Head of Growth, Labstep
And - Winner of the 2016 Student Women in Business, Consulting and Finance Spring Career Booster
Be bold and unapologetic in your ambition.
Milou van der Lans
What do you do?
I work for a tech startup that is building a sci-tech platform for scientific researchers to document and share their data. My job involves user acquisition, marketing, and web design. This means I am in contact with a lot of researchers in the scientific community and am also writing my own html codes.
Why did you choose this field?
I chose this field as it is the perfect application of my experience in cell biology research to learning a new skillset in a completely unfamiliar industry. I have always been interested in psychology and user motivational studies used in marketing and acquisition strategies. I also already had some html experience, and really wanted to apply this basic level of coding on a more creative level, for which landing page and UX design is the ultimate outlet.
What do you look at and think, "I wish younger me would have known this was possible"?
I wish I had known that a degree in scientific research (I finished my MRes in Developmental Neurobiology) doesn’t limit me to a career in scientific research. The skillset I acquired throughout my undergraduate and masters in research has actually been incredibly applicable in project organisation and has trained me very well in how to use my words in descriptive writing.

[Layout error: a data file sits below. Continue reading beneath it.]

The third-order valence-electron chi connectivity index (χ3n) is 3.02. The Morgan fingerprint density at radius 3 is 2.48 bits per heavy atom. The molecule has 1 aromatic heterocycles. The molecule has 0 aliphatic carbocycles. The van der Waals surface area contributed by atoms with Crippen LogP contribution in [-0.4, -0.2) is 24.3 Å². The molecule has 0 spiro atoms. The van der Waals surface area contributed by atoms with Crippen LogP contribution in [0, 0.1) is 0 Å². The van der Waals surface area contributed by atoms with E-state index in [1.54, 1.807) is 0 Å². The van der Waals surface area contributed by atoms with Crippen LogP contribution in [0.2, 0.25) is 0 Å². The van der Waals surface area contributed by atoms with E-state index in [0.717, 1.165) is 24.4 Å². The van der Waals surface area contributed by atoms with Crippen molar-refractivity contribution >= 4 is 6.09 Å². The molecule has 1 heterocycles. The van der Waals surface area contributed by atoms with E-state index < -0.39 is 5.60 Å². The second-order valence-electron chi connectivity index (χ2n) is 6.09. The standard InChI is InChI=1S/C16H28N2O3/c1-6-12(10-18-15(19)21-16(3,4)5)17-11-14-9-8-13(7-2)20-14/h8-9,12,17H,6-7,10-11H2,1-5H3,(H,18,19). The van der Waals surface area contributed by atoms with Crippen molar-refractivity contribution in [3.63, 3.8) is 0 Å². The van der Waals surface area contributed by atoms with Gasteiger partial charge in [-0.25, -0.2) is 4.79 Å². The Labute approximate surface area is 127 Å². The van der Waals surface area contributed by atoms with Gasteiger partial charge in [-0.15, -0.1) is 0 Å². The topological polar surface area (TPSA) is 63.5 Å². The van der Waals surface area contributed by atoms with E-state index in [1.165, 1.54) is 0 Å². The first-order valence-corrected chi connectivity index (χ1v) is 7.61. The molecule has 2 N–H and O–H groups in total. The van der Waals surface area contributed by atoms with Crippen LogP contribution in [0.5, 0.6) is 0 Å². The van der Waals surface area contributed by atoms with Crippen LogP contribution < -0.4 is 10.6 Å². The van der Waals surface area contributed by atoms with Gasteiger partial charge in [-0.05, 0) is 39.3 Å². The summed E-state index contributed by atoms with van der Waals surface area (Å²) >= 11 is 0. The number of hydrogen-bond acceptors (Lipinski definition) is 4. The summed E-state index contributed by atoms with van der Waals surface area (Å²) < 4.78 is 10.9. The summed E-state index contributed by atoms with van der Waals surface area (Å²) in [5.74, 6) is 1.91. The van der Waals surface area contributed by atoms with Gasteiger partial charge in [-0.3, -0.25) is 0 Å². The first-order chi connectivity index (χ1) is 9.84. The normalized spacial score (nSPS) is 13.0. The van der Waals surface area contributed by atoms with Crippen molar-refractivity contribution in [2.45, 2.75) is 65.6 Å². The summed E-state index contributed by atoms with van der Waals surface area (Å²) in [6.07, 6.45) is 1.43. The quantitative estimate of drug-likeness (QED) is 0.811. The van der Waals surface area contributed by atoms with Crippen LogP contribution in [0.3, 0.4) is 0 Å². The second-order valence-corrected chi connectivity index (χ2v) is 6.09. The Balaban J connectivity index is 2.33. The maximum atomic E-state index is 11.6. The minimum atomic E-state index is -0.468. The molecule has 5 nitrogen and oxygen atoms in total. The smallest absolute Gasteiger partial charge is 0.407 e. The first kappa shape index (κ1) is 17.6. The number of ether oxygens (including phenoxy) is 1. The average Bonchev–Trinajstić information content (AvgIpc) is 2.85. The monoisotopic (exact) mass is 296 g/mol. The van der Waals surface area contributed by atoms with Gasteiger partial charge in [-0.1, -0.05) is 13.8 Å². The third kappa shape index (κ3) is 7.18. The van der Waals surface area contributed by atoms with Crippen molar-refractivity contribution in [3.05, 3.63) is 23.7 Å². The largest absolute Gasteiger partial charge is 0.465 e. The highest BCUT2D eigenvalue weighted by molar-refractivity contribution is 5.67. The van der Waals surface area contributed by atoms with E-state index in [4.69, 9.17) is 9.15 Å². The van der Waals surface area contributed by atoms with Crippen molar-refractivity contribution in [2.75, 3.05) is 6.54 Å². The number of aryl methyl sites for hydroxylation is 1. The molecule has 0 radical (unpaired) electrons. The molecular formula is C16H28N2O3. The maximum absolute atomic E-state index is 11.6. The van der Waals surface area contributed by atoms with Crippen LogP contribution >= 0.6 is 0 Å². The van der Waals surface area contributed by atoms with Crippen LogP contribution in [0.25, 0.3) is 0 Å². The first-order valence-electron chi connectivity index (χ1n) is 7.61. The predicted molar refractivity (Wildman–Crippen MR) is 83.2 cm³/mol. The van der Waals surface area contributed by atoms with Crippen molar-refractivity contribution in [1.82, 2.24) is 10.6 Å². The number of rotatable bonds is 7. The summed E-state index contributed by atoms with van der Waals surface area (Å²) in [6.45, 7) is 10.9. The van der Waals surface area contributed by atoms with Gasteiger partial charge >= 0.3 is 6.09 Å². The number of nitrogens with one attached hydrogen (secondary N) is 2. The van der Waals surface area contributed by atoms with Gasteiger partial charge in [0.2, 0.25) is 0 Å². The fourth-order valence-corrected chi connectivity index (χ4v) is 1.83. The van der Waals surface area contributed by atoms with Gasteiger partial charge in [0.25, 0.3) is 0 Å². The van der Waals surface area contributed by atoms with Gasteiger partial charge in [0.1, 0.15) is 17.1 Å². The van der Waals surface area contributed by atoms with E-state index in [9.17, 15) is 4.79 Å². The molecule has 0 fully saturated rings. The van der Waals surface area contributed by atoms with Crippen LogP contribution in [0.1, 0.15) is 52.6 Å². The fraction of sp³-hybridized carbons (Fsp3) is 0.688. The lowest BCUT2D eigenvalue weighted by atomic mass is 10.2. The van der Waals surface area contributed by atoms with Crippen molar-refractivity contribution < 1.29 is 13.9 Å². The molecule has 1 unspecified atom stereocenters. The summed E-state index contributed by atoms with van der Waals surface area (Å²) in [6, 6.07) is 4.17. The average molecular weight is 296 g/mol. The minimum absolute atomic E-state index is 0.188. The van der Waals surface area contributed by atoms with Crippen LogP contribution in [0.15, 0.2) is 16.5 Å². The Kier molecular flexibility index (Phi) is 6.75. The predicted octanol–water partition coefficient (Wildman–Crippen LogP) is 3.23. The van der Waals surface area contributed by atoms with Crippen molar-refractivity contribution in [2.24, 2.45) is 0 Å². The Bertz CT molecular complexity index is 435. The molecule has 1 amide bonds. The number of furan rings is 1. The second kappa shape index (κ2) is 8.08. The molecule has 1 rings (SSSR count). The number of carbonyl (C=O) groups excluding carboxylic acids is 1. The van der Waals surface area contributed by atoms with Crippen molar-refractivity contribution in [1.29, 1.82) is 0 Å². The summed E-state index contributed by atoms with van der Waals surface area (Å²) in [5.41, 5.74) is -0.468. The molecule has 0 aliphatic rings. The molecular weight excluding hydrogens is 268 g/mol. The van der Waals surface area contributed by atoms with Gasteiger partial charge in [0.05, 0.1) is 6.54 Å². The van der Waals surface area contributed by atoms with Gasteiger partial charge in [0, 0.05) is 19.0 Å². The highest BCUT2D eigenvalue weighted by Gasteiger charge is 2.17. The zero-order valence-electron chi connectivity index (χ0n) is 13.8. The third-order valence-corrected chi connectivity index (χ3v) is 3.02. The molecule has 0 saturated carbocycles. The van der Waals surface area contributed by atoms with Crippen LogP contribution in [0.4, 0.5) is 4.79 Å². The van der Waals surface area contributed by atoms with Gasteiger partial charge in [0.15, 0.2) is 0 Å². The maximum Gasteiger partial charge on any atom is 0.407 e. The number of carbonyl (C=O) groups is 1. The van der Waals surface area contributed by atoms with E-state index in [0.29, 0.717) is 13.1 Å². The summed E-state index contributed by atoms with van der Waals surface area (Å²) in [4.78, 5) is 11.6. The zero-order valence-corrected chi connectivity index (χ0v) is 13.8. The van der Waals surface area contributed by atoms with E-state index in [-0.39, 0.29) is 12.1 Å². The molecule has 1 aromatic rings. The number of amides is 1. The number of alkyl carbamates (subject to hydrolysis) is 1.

Why do you love working in STEM?
Not a day goes by that something new has been discovered / developed, so there is always more to know and more to learn about. That’s exactly what I wake up looking forward to, the possibilities of constantly developing and shaping my knowledge and skillset.
Best advice for next generation?
You work hard for yourself, not to please someone else. Chase after and fight for your what you want to achieve in your career. Don’t let anyone put you down by calling you cold-hearted or selfish.
Inspo quote / fun fact / role model
My role model is Hilde Mangold. From 1921-1924, Mangold performed very delicate transplantation experiments with embryos (a feat even more impressive before the discovery of antibiotics to prevent infection after surgery, most embryos died). From 280 transplants, 5 embryos survived. She demonstrated that tissue from the dorsal lip of the blastopore grafted into a host embryo can induce the formation of an extra body axis, creating conjoined twins. Crucially, by using two species of newt with different skin colours (black and white) for host and donor, she showed that the transplanted tissue did not form the extra axis by itself, but recruited host tissue to form the twin (although the full implications of this result were not understood until a year after her death). Her supervisor coined the term induction, a now fundamental principle in the field of developmental biology.